In the author’s diagram, research begins with a series of research questions (upper left) based on gaps in literature and the observable empirical context. Following the arrow (red) emerging from the right of that box, we move directly towards a qualitative approach. This is not inconsistent with what I have written about in the past regarding the value of qualitative data as a primary, “exploratory” method. In this qualitative approach (green), interviews, ethnographic work, and focus-groups, expose qualitative raw data. As a researcher, we can then contextualize this data, tie it to narratives, interpret it, and evaluate it to produce a picture of the larger symbolic system in which actions take place. This is essentially a process of determining how to best approach creating the most appropriate input factors for our quantitative analysis. By appropriately contextualizing variables we can have a much firmer grasp of the causal connection explored through more quantitative methods (blue). We now have context-sensitive input values arising from the empirical context, and can develop the most appropriate hypotheses to test the causal relationships of these variables.

That is not to say that all modes of market research, or even social science research must follow these steps exactly, but the framework elaborated here presents a way to contextualize and maximize the findings of quantitative data, and to conversely address (in part) the frequency and appropriateness of any qualitative interpretations.

The authors also present, what they believe is a model for qualitative marketing research in emerging international markets. It too, however, presents a way to conceive of the ethnographic process as a series of methodological steps to gathering, organizing and interpreting qualitative data generated by ethnography in general. It doesn’t necessarily present any new or ground-breaking way of conceptualizing ethnography: ethnography is essentially a system of framing an issue, developing a context-sensitive and contingent view of the issue, and subsequently questions regarding the assumptions of this view through both reflection and the incorporation of new empirical data, and then reframing that issue. It can be found on page 867 of their article.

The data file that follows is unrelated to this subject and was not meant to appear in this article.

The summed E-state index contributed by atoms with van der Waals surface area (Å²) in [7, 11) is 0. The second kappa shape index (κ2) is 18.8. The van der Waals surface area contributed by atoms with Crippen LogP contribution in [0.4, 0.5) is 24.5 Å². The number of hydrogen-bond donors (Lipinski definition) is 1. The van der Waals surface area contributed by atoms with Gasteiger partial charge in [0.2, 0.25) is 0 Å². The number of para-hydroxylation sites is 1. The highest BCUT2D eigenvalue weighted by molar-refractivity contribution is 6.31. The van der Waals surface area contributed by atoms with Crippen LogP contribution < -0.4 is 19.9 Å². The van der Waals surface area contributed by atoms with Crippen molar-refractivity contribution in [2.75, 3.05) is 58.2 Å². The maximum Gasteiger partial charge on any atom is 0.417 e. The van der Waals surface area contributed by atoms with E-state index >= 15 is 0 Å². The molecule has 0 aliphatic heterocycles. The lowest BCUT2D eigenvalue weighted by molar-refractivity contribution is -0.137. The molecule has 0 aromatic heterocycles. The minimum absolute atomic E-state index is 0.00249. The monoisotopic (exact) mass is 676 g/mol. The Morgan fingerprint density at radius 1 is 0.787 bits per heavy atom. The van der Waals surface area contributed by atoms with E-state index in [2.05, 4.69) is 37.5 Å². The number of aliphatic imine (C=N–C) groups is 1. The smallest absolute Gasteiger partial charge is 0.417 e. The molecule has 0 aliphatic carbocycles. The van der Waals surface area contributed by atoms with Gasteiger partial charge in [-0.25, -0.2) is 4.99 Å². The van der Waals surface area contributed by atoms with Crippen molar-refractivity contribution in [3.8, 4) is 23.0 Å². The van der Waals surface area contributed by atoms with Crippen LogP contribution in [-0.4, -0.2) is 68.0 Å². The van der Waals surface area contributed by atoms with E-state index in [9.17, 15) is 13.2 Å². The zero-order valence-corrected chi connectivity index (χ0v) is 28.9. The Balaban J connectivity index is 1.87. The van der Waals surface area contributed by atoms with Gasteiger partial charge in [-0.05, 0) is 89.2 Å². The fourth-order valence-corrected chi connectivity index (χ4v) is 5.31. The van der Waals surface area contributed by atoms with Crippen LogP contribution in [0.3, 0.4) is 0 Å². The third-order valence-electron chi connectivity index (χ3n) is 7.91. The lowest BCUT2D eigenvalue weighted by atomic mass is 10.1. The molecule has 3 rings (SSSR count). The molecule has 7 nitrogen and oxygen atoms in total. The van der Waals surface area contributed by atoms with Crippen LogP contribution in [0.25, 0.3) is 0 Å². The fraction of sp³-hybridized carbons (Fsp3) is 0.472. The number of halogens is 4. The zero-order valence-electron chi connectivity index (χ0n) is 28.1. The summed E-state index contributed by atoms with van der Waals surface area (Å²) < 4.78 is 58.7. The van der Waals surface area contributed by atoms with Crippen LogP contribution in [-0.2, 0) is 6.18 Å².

Conclusion:

Quantitative data while presenting valuable statistical accuracy, lacks the richness of qualitative data and the ability to contextualize causal relationships within a larger system of values. This is true for marketing research, as well as any other instance of research. In emerging international markets particularly, quantitative methods have been favoured, despite a number of weaknesses. Nailer et al. present a valuable schema for combining the value of ‘big data’ with the richness of a qualitative approach, which is not only applicable to marketing research, but to social science research more generally. All of this does not necessitate that all research combine both qualitative and quantitative approaches in this manner (or at all, as that would potentially incur too much cost for any one marketing assessment). However, the knowledge of limitations of both qualitative and quantitative methods is an invaluable consideration for any research strategy at the outset, and should contribute at the very least to determining next steps in social science research.